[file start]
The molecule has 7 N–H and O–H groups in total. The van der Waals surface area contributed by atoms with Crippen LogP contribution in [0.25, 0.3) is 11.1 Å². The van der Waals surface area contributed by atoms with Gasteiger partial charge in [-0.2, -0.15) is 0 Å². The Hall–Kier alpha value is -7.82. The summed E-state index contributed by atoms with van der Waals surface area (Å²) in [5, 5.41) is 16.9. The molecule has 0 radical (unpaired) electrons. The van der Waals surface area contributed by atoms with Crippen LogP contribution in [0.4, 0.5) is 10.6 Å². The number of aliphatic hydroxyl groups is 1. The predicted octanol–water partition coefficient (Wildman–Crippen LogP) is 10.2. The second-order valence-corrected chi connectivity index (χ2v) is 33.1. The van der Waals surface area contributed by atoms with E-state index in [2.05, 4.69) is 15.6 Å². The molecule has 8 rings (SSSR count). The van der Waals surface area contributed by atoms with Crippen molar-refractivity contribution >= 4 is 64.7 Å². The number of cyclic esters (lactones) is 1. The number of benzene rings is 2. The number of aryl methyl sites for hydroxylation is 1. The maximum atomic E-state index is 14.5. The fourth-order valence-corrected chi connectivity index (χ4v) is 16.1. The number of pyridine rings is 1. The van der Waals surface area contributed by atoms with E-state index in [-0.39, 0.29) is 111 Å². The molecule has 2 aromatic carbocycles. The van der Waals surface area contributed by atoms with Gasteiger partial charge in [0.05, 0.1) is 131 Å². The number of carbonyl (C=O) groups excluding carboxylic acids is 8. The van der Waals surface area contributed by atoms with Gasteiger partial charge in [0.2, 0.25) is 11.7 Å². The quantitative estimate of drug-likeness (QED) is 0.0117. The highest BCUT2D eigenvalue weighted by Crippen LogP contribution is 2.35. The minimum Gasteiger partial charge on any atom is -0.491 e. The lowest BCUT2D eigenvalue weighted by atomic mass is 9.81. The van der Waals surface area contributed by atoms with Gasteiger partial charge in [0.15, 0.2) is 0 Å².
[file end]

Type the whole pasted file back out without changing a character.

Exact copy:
The molecule has 7 N–H and O–H groups in total. The van der Waals surface area contributed by atoms with Crippen LogP contribution in [0.25, 0.3) is 11.1 Å². The van der Waals surface area contributed by atoms with Gasteiger partial charge in [-0.2, -0.15) is 0 Å². The Hall–Kier alpha value is -7.82. The summed E-state index contributed by atoms with van der Waals surface area (Å²) in [5, 5.41) is 16.9. The molecule has 0 radical (unpaired) electrons. The van der Waals surface area contributed by atoms with Crippen LogP contribution in [0.4, 0.5) is 10.6 Å². The number of aliphatic hydroxyl groups is 1. The predicted octanol–water partition coefficient (Wildman–Crippen LogP) is 10.2. The second-order valence-corrected chi connectivity index (χ2v) is 33.1. The van der Waals surface area contributed by atoms with E-state index in [2.05, 4.69) is 15.6 Å². The molecule has 8 rings (SSSR count). The van der Waals surface area contributed by atoms with Crippen molar-refractivity contribution >= 4 is 64.7 Å². The number of cyclic esters (lactones) is 1. The number of benzene rings is 2. The number of aryl methyl sites for hydroxylation is 1. The maximum atomic E-state index is 14.5. The fourth-order valence-corrected chi connectivity index (χ4v) is 16.1. The number of pyridine rings is 1. The van der Waals surface area contributed by atoms with E-state index in [-0.39, 0.29) is 111 Å². The molecule has 2 aromatic carbocycles. The van der Waals surface area contributed by atoms with Gasteiger partial charge in [0.05, 0.1) is 131 Å². The number of carbonyl (C=O) groups excluding carboxylic acids is 8. The van der Waals surface area contributed by atoms with Gasteiger partial charge in [0.2, 0.25) is 11.7 Å². The quantitative estimate of drug-likeness (QED) is 0.0117. The highest BCUT2D eigenvalue weighted by Crippen LogP contribution is 2.35. The minimum Gasteiger partial charge on any atom is -0.491 e. The lowest BCUT2D eigenvalue weighted by atomic mass is 9.81. The van der Waals surface area contributed by atoms with Gasteiger partial charge in [0.15, 0.2) is 0 Å².